Author: Anna Quinn, Johns Hopkins University ____________________________________________________________________________________
A recent report from CNBC predicted a turkey shortage this Thanksgiving. According to the article, corn production was at a low in recent years, leading turkey producers to experience “poor profitability” in last year’s Thanksgiving. Corn and other grains are used as feed for turkeys; so low corn production creates higher prices for the feed turkey farmers need to raise their birds. Due to this lack of profits, turkey farmers were reluctant to increase their flock sizes to prevent another loss. Because of this, according to CNBC, “turkey production is at its lowest in almost 30 years, and wholesale prices are at an all time high.”
TIME magazine, however, argues that this does not mean shoppers should worry about not being able to afford their Thanksgiving dinner. According to TIME, “it’s true that production is down, and that wholesale prices are up for turkey. But the important takeaway for shoppers is that neither of these factors is necessarily translating to rising prices in stores.”
So, it seems as though only time will tell if turkeys will be more expensive this Thanksgiving. Either way though, the discussion of turkey production raises some interesting questions about Thanksgiving, and more specifically how turkey farmers are able to usually produce enough turkey for the holiday.
According to a survey by the National Turkey Federation, 88% of Americans eat turkey on Thanksgiving. This equates to about 46 million turkeys, 20% of the turkeys eaten by Americans in a year. So, how are turkey farmers able to produce 20% of their annual production for a single day?
Mostly, it takes a lot of pre-planning. Take a look at Butterball for instance, a leader in the turkey market. Butterball has reported that they have already started production for next year’s Thanksgiving. Most of the turkeys that are bred this far in advanced, however, are used to make the company’s frozen Thanksgiving birds. Each major turkey farm produces about nine frozen turkeys for every one fresh turkey.
The real change in production methods is used to breed fresh turkeys. In order to breed fresh turkeys all year round, “farmers use artificial lights to trick birds into thinking that it’s spring—their natural breeding season—all year-round, thereby increasing their production,” according to Slate.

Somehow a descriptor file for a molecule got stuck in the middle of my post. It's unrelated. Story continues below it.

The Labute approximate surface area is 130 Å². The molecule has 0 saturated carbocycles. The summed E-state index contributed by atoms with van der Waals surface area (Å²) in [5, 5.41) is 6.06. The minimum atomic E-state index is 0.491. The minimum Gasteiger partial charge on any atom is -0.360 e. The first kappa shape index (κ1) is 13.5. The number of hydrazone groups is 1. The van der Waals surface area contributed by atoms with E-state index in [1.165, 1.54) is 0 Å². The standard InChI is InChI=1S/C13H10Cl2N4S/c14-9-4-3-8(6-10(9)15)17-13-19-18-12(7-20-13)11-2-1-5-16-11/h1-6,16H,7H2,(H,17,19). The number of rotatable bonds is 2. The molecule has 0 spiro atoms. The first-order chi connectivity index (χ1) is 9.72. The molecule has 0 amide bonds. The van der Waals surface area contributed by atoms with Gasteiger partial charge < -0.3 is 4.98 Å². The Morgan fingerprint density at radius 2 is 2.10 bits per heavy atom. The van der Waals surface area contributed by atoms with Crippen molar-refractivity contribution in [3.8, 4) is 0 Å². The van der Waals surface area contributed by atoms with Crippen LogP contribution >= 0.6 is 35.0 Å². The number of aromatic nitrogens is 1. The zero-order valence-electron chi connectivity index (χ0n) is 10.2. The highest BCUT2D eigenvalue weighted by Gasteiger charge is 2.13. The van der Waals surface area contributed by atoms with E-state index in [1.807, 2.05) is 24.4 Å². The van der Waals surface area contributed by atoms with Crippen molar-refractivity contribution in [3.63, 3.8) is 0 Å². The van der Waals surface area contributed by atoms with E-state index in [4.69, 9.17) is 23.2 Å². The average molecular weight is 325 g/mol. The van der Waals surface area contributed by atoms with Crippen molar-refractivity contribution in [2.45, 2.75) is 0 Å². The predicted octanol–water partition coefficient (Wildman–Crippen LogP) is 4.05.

Also, in an effort to compete against other companies, turkey farmers have grown increasingly large birds. As Slate notes, “these birds have been bred to produce as much white breast meat as possible, resulting in males so large and unwieldy they can’t properly mount the females.” Slate goes into more detail about how the female turkeys must now be manually inseminated, a process that some have deemed as inhumane. The birds’ large size can also cause their legs to break “as a result of being unable to handle the extra weight,” according to Mint Press News. They also are more likely to suffer heart failure, and often cannot stand up due to the weight gain.
Turkey farmers have also been forced to increase their flock sizes to keep up with the demand for turkeys. The nation’s turkey consumption has increased 104% since 1970, causing the turkey production to increase 110%. Subsequently, the turkey farms have become much more crowded than they used to be. In a recent National Public Radio article, for instance, Kate Stillman discussed the changes her local Massachusetts farm has had to make to keep up. “When we started here, I struggled to sell 50 birds,” Stillman said, but it’s obvious things have changed. She reported that “[they] raised just about 700 this year.”
These larger flocks create some changes in how and where turkeys are bred. An anonymous undercover investigator sponsored by the group Compassion Over Killing worked at a breeding factory farm in Minnesota. While working, he reported that an estimated 25,000 turkeys are forced to live in “cramped areas that are often no larger than 3.5 square feet of space per bird.” These small spaces have caused the farmers to burn off the upper beaks of their birds and cut off portions of their toes to save space. The investigator also reported that, “the squalid, cramped conditions cause many hens to suffer from various ailments, such as severe irritations covering their heads and faces.” These birds routinely do not receive any veterinary care over the course of their life, despite the various ailments they suffer, according to the investigator.
It is clear from these examples that the increased demand for Thanksgiving turkeys has caused farmers to use unconventional, and arguably inhumane, breeding and production processes on turkeys. Whether acknowledging this will spur people to refrain from eating these turkeys, well, that’s a separate issue.